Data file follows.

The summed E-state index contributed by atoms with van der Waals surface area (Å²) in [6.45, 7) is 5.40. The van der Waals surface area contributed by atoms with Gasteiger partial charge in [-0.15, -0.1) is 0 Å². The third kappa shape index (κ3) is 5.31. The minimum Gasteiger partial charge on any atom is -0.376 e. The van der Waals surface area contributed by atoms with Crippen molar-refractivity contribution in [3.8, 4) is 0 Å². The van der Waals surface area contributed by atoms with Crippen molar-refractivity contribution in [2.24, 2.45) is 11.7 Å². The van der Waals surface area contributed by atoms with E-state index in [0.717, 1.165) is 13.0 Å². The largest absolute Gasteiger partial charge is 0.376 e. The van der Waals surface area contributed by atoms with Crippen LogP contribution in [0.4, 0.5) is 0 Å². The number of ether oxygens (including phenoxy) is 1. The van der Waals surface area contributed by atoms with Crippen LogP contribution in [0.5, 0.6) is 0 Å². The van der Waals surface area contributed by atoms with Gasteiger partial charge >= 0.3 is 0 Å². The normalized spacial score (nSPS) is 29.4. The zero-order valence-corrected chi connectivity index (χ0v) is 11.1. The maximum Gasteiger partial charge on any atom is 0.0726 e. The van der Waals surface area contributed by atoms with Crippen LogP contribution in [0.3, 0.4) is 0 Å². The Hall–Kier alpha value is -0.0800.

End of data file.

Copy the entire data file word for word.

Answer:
The summed E-state index contributed by atoms with van der Waals surface area (Å²) in [6.45, 7) is 5.40. The van der Waals surface area contributed by atoms with Gasteiger partial charge in [-0.15, -0.1) is 0 Å². The third kappa shape index (κ3) is 5.31. The minimum Gasteiger partial charge on any atom is -0.376 e. The van der Waals surface area contributed by atoms with Crippen molar-refractivity contribution in [3.8, 4) is 0 Å². The van der Waals surface area contributed by atoms with Crippen molar-refractivity contribution in [2.24, 2.45) is 11.7 Å². The van der Waals surface area contributed by atoms with E-state index in [0.717, 1.165) is 13.0 Å². The largest absolute Gasteiger partial charge is 0.376 e. The van der Waals surface area contributed by atoms with Crippen LogP contribution in [0.4, 0.5) is 0 Å². The number of ether oxygens (including phenoxy) is 1. The van der Waals surface area contributed by atoms with Crippen LogP contribution in [0.5, 0.6) is 0 Å². The van der Waals surface area contributed by atoms with Gasteiger partial charge >= 0.3 is 0 Å². The normalized spacial score (nSPS) is 29.4. The zero-order valence-corrected chi connectivity index (χ0v) is 11.1. The maximum Gasteiger partial charge on any atom is 0.0726 e. The van der Waals surface area contributed by atoms with Crippen LogP contribution in [0.3, 0.4) is 0 Å². The Hall–Kier alpha value is -0.0800.